Another reason to give the RTTs a bash, especially for smaller cars, is that your day is not affected by seeding posi-tion. Guys in 205s etc are not simply skipping from rut to rut on a surface that‘s trashed by the time you get there, you‘re actually picking your own lines and driving your own rally. The seeding on RTTs is largely irrelevant as there are fewer cars going through, so the surfaces might only start to deteriorate towards the end of the day. And even then, it‘s a level playing field as everyone is dealing with the same conditions. Another boost for smaller cars is the class handicapping system. Even if you can‘t quite match the bigger cars for outright pace, if you can even get close you might find you‘re elevated above them in the results once the sums are done.


Where was I before I went into PR mode? Oh yes, thanking people. I simply wouldn‘t have been out this year if I‘d not had Pete‘s help. He might know his way around a spanner but his inability to work maps and clocks does remind me why I had to navigate for him years ago. But seriously, the best thing about this year has been being able to just jump into the car and drive, Pete doing everything else made this possible. Cheers pal. Now go straighten the pug. A further shout-out to everyone else at Coneyhatch who mucked in, helped, loaded vans, made tea etc etc, and also for Roy Mac for doing me a great deal on the car to help me get started.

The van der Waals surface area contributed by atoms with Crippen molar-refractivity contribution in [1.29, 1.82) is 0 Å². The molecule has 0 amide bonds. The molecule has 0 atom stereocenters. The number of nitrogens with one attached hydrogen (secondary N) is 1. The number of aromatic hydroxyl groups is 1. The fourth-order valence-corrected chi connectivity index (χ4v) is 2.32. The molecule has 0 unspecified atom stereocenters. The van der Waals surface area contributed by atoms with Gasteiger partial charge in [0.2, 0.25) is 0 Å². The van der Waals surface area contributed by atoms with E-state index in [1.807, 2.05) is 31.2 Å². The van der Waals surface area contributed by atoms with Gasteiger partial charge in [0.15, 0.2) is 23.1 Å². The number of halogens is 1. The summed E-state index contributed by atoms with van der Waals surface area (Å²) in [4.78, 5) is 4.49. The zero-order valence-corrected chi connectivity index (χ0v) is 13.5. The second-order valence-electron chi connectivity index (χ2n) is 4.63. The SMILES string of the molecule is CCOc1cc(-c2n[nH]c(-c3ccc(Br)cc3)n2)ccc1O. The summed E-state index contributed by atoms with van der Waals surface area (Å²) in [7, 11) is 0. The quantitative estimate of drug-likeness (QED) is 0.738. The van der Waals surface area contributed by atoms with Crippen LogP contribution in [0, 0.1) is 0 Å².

The event organisers and marshals as always deserve special credit. I generally have a problem with any kind of authority but still didn‘t manage to fall out with anyone all year. This should tell you how laid back and helpful every-one has been on these events. The events themselves are fun but it‘s these guys that make competing a pleasure.


And lastly thanks to my ever-understanding wife Tegan. Much crap has been taken from me this year due to my need to go and play daft in a little yellow car, usually while you‘re dealing with things much more important. I really need to spoil you rotten. I heard Mull in March is a lovely place for a wee family getaway….


So, in summary, not too shabby a first year driving. Couldn‘t hold a candle to Liam even on corrected times though, and I‘m sure David Wilson would have been very quick if he‘d not come to grief on Mull. But therein lies the joy of committing to do every round. So, even with the offs taken into account I‘m happy with my performances in the 205. Which is just as well, because I swear I cannot drive that damned Dutton for toffee 


Roy Kemp 

SACC RTT Championship 2015 - September Report